- Played with in Cannonball Run, when a black Lamborghini tears past another competitor's car on its way to the finish line. The passed car's driver (Dean Martin) asks if it's in the race, and his co-driver (Sammy Davis Jr.) looks at him like he's an idiot before screaming for him to catch it.
- Likewise in the sequel, where two hot chicks in a Lamborghini are practicing for the Run by messing with the local cops. They even invested in a false paint job: after getting the local cops all worked up looking for a speeding Lamborghini of one color, they drop by a friendly construction site and have the fake paint washed off. Presto, now there's a DIFFERENT speeding Lamborghini with two hot chicks in it tearing around the local cops!
"If I tell you boys something, you boys won't think I've been drinking, will you? The white Lamborghini has vanished...but there's a RED one behind me—correction, PASSING ME, and it's got two great looking chicks in it!"
- Subverted to the point of comedy in Drive. The opening scene shows Ryan Gosling picking up a modified car for use in a heist. He and the mechanic walk past 5 or 6 flashy American muscle cars while the mechanic quips, "Here she is, plain-jane as can be, the most popular car in the state of California, the [modern day] Chevy Impala". Keep in mind that a 1967 Impala is the Metallicar.
- Mentioned in The Dark Knight when Bruce needs to go rescue someone in daylight, and Alfred asks if he'll be taking the Batpod.
Bruce: In the middle of the day, Alfred? Not very subtle.
- It's a Lamborghini Murciélago — meaning "bat".
- James Bond's Aston Martin DB5 could rotate the license plates to choose between 3 different versions to distract the villains. Even as the 1960s lacked computer databases of cars, even a thick-headed villain might have understood there couldn't have been too many silver Aston Martins in a given town, leave alone in the relative poverty of most European countries at that time. A real London-based spy in 1964 probably would've driven a gray Morris Minor.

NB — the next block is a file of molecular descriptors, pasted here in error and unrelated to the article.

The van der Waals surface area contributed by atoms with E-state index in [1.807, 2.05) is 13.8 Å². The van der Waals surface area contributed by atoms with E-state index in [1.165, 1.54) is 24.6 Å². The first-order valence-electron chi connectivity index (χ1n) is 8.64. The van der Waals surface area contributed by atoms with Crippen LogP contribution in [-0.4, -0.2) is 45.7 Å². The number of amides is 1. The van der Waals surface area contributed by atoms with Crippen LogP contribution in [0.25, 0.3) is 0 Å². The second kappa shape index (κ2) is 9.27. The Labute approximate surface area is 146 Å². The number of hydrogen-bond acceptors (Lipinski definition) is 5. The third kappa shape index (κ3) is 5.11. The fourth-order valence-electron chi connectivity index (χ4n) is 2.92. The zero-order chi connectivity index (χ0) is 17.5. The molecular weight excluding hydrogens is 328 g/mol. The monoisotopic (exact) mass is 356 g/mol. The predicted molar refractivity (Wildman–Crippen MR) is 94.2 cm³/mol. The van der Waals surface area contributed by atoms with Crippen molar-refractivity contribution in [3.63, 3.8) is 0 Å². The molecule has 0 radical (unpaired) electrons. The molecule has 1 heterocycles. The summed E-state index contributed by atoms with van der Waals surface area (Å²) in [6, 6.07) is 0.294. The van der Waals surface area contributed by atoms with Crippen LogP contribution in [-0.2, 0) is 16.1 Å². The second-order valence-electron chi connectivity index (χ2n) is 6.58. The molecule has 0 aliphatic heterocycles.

- Subverted in the 2011 The Green Hornet film, where the car should be conspicuous, but turns out at the end to have camouflage technology that lets it hide from a police pursuit.
- Subverted in Taxi, where the bank robbers first escape in conspicuously red Mercedes-Benzes, but then, after making the whole city police searching for red Mercedes cars, they drop off into a garage and quickly repaint the cars in inconspicuous grey.
- Played with in Johnny Dangerously, when Johnny and Lil are making their escape in a black... er, white... er, duckies-and-bunnies car that was previously covered in layers of shelf paper specifically so they could invoke the trope.
- The Impala from Supernatural, of course.
Madison: You know, for a stake-out, your car’s a bit conspicuous.
- The A-Team's black van with custom red trim, though it got noticed as "The A-Team's Van" once or twice during the series. Not very often, though.
- Face Lampshaded this once when Hannibal told him to keep tailing the episode's villain in his white-with-red-stripes Corvette:
Face: He's going to know I've been following him in the 'Vette.
- Referenced on The Muppet Show when Sam the Eagle complains that guest star Elton John "dresses like a stolen car."
- Nash Bridges' Hemi Cuda (which there are like 7 in existence). He drives it everywhere even while undercover at times.
- Perhaps justified on Burn Notice. The team tends to use fancy cars for their high-speed chases and wealthy cover identities. But they also go through a lot of cars - stealing (and then returning) new ones for almost every job, and buying junkers when they are more appropriate. The exceptions include Michael's Charger, which really should have been recognized at some point. Of course, he blew it up, so that isn't going to happen.
- Most of the time Michael is not really hiding from anyone so there is no point in tracking him through his car. It is easier to just ask one of the many people who know where he lives.
- In the Middle East Special of Top Gear, the hosts had to sneak across Syria. At first, they tried to modify their convertibles to more desert ready conditions. They painted their cars in various colors and added some accessories. When, they realize that it was too dangerous, they dressed up in burkas and drove down the roads. Their cars were still convertibles with crazy paint jobs and stuck out like sore thumbs.
- Lampshaded on In Plain Sight after Mary's car is destroyed and she gets a muscle car as a temporary replacement. She wants to keep it permanently but her boss tells her that working for Witness Protection she cannot drive a car that people will notice and remember.
- The Torchwood van. A large, black van with the organization's name on it.